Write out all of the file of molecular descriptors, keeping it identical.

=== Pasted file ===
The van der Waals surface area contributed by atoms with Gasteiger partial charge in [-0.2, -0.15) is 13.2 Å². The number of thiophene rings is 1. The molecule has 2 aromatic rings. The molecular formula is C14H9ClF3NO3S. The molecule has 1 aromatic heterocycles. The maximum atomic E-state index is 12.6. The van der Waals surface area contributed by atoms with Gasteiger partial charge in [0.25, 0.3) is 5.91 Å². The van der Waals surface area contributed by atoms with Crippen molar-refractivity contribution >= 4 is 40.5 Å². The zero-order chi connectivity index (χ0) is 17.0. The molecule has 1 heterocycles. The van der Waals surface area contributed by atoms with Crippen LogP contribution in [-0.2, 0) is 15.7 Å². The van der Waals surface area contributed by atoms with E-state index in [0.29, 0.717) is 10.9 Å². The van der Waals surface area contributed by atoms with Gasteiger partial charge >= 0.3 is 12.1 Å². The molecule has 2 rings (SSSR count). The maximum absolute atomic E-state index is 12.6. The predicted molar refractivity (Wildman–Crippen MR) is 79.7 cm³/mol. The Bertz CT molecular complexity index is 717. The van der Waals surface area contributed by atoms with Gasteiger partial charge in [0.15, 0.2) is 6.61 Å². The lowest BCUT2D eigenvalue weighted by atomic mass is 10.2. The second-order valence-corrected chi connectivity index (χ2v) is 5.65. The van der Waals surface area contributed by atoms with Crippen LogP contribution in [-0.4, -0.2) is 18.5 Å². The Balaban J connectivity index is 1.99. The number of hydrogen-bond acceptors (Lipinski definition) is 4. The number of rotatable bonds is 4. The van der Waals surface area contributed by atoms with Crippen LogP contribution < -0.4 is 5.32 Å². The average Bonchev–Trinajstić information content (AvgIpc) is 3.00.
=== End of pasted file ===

The van der Waals surface area contributed by atoms with Gasteiger partial charge in [-0.2, -0.15) is 13.2 Å². The number of thiophene rings is 1. The molecule has 2 aromatic rings. The molecular formula is C14H9ClF3NO3S. The molecule has 1 aromatic heterocycles. The maximum atomic E-state index is 12.6. The van der Waals surface area contributed by atoms with Gasteiger partial charge in [0.25, 0.3) is 5.91 Å². The van der Waals surface area contributed by atoms with Crippen molar-refractivity contribution >= 4 is 40.5 Å². The zero-order chi connectivity index (χ0) is 17.0. The molecule has 1 heterocycles. The van der Waals surface area contributed by atoms with Crippen LogP contribution in [-0.2, 0) is 15.7 Å². The van der Waals surface area contributed by atoms with E-state index in [0.29, 0.717) is 10.9 Å². The van der Waals surface area contributed by atoms with Gasteiger partial charge >= 0.3 is 12.1 Å². The molecule has 2 rings (SSSR count). The maximum absolute atomic E-state index is 12.6. The predicted molar refractivity (Wildman–Crippen MR) is 79.7 cm³/mol. The Bertz CT molecular complexity index is 717. The van der Waals surface area contributed by atoms with Gasteiger partial charge in [0.15, 0.2) is 6.61 Å². The lowest BCUT2D eigenvalue weighted by atomic mass is 10.2. The second-order valence-corrected chi connectivity index (χ2v) is 5.65. The van der Waals surface area contributed by atoms with Crippen LogP contribution in [-0.4, -0.2) is 18.5 Å². The Balaban J connectivity index is 1.99. The number of hydrogen-bond acceptors (Lipinski definition) is 4. The number of rotatable bonds is 4. The van der Waals surface area contributed by atoms with Crippen LogP contribution < -0.4 is 5.32 Å². The average Bonchev–Trinajstić information content (AvgIpc) is 3.00.